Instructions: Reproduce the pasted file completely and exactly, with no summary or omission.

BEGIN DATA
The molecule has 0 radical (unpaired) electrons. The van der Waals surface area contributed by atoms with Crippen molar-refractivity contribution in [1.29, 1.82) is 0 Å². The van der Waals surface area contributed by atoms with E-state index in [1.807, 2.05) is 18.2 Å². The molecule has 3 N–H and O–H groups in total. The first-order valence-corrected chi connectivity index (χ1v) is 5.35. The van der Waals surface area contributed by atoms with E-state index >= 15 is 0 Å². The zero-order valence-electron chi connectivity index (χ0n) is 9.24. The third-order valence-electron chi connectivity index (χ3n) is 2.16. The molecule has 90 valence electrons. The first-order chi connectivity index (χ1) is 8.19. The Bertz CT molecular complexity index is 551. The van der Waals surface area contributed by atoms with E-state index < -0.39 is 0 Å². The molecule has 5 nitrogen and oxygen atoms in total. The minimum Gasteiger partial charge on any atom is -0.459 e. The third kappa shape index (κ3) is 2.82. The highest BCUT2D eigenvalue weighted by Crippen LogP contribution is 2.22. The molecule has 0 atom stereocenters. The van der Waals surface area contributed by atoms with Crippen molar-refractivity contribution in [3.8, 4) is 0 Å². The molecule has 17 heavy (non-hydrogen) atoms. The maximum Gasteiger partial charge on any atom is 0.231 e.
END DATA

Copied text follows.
The molecule has 0 radical (unpaired) electrons. The van der Waals surface area contributed by atoms with Crippen molar-refractivity contribution in [1.29, 1.82) is 0 Å². The van der Waals surface area contributed by atoms with E-state index in [1.807, 2.05) is 18.2 Å². The molecule has 3 N–H and O–H groups in total. The first-order valence-corrected chi connectivity index (χ1v) is 5.35. The van der Waals surface area contributed by atoms with E-state index >= 15 is 0 Å². The zero-order valence-electron chi connectivity index (χ0n) is 9.24. The third-order valence-electron chi connectivity index (χ3n) is 2.16. The molecule has 90 valence electrons. The first-order chi connectivity index (χ1) is 8.19. The Bertz CT molecular complexity index is 551. The van der Waals surface area contributed by atoms with E-state index < -0.39 is 0 Å². The molecule has 5 nitrogen and oxygen atoms in total. The minimum Gasteiger partial charge on any atom is -0.459 e. The third kappa shape index (κ3) is 2.82. The highest BCUT2D eigenvalue weighted by Crippen LogP contribution is 2.22. The molecule has 0 atom stereocenters. The van der Waals surface area contributed by atoms with Crippen molar-refractivity contribution in [3.8, 4) is 0 Å². The molecule has 17 heavy (non-hydrogen) atoms. The maximum Gasteiger partial charge on any atom is 0.231 e.